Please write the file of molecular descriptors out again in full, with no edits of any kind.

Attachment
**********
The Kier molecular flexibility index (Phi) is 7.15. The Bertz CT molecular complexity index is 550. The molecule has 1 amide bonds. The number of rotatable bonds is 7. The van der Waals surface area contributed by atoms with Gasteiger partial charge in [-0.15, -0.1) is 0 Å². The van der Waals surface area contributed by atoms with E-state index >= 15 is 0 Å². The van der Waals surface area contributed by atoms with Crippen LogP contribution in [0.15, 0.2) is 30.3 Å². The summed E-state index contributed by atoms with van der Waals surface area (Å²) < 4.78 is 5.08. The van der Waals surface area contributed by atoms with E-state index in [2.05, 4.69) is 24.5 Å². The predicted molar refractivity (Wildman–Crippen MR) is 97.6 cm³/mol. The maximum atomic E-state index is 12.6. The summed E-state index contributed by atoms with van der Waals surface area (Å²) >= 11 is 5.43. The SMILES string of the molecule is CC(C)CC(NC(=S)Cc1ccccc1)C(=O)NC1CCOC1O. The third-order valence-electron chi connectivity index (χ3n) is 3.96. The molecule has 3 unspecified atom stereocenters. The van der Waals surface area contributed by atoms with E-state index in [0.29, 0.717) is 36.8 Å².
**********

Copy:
The Kier molecular flexibility index (Phi) is 7.15. The Bertz CT molecular complexity index is 550. The molecule has 1 amide bonds. The number of rotatable bonds is 7. The van der Waals surface area contributed by atoms with Gasteiger partial charge in [-0.15, -0.1) is 0 Å². The van der Waals surface area contributed by atoms with E-state index >= 15 is 0 Å². The van der Waals surface area contributed by atoms with Crippen LogP contribution in [0.15, 0.2) is 30.3 Å². The summed E-state index contributed by atoms with van der Waals surface area (Å²) < 4.78 is 5.08. The van der Waals surface area contributed by atoms with E-state index in [2.05, 4.69) is 24.5 Å². The predicted molar refractivity (Wildman–Crippen MR) is 97.6 cm³/mol. The maximum atomic E-state index is 12.6. The summed E-state index contributed by atoms with van der Waals surface area (Å²) >= 11 is 5.43. The SMILES string of the molecule is CC(C)CC(NC(=S)Cc1ccccc1)C(=O)NC1CCOC1O. The third-order valence-electron chi connectivity index (χ3n) is 3.96. The molecule has 3 unspecified atom stereocenters. The van der Waals surface area contributed by atoms with E-state index in [0.29, 0.717) is 36.8 Å².